Respecting one another’s traditions

“April and May include holy days. Christians celebrate Easter on April 1. Jews celebrate Passover on April 6. Muslims begin Ramadan on May 16. These are very significant events for those who adhere to religious practice.

Living with differences is challenging. For the secular, who practice no religion, it is hard to know what to do with others’ holy days. For the religious, it is hard to know what to do with secular objections to their holy days. Religious practice is seldom eclectic. By its very nature, it distinguishes itself from others. So does the philosophy of secularism.

“So, each December we are faced with the Merry Christmas versus Happy Holidays versus Season’s Greetings dilemma. Non-religious people may have Christmas dinners and Easter dinners without celebrating the essence of the holy days themselves. And, religious people realize that their holidays evolved and were shaped by traditions other than their own. Nothing is simple it seems.

“Today is my friend’s birthday. I’m asking how I might make it special for him. It is not my birthday. But, I’ll be okay with having a taste of his cake. It’s not my birthday, but I’ll be glad to tell him Happy Birthday. It’s not me getting older, but I may razz him about aging. The day holds no significance for me. But, if I fail to acknowledge its significance for my friend, I’ll feel the need to apologize and tell him belated Happy Birthday.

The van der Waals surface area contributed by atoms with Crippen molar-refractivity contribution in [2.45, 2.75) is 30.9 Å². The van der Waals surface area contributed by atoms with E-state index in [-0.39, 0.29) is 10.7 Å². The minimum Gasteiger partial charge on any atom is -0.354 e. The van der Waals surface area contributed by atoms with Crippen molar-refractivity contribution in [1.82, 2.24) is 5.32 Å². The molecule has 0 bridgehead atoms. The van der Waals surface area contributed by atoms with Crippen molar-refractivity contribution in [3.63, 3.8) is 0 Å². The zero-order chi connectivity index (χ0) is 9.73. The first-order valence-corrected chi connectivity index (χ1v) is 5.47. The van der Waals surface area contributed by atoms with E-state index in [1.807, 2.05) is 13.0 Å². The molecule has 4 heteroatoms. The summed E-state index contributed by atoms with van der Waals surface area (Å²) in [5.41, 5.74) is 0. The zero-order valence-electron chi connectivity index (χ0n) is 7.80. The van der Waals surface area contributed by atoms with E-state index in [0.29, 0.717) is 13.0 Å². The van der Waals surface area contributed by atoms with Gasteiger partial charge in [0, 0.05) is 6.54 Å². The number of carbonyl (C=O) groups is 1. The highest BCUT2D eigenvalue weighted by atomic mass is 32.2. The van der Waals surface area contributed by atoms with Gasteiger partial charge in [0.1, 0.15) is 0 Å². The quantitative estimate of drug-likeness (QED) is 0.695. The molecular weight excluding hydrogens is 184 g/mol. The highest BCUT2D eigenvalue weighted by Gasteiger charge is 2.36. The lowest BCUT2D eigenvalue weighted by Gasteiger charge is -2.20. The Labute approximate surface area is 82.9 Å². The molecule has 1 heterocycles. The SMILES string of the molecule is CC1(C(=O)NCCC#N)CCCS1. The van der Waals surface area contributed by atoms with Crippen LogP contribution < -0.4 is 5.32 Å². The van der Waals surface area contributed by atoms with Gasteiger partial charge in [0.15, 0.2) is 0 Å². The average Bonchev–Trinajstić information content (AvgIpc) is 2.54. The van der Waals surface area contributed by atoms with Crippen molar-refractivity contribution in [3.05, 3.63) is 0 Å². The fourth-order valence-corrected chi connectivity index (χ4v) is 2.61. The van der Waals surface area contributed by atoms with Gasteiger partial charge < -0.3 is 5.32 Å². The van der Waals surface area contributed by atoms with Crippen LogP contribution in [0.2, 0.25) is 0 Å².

“How can I recognize the significance of another’s holy day? I don’t have to adopt the other’s belief. I don’t have to adopt the others’ practices. I don’t have to share the other’s thoughts or opinions. But, I can still say, “Happy Easter” or acknowledge Passover or Ramadan. I can respect the significance the day holds for the other. I can respect and acknowledge that I care about the other’s life experience. I can wish the person well in discovering life’s meaning in the process of observing a special day.

“May you discover special significance in the days you observe, celebrate, or remember AND in respectfully acknowledging others’ special days.”

Dean Heisey
Chaplain Dean has served Elkhart General Hospital since April, 2014.
He can be reached at gro.metsyshtlaehnocaeb@yesiehrd or Chaplain’s Office 574.523.3142.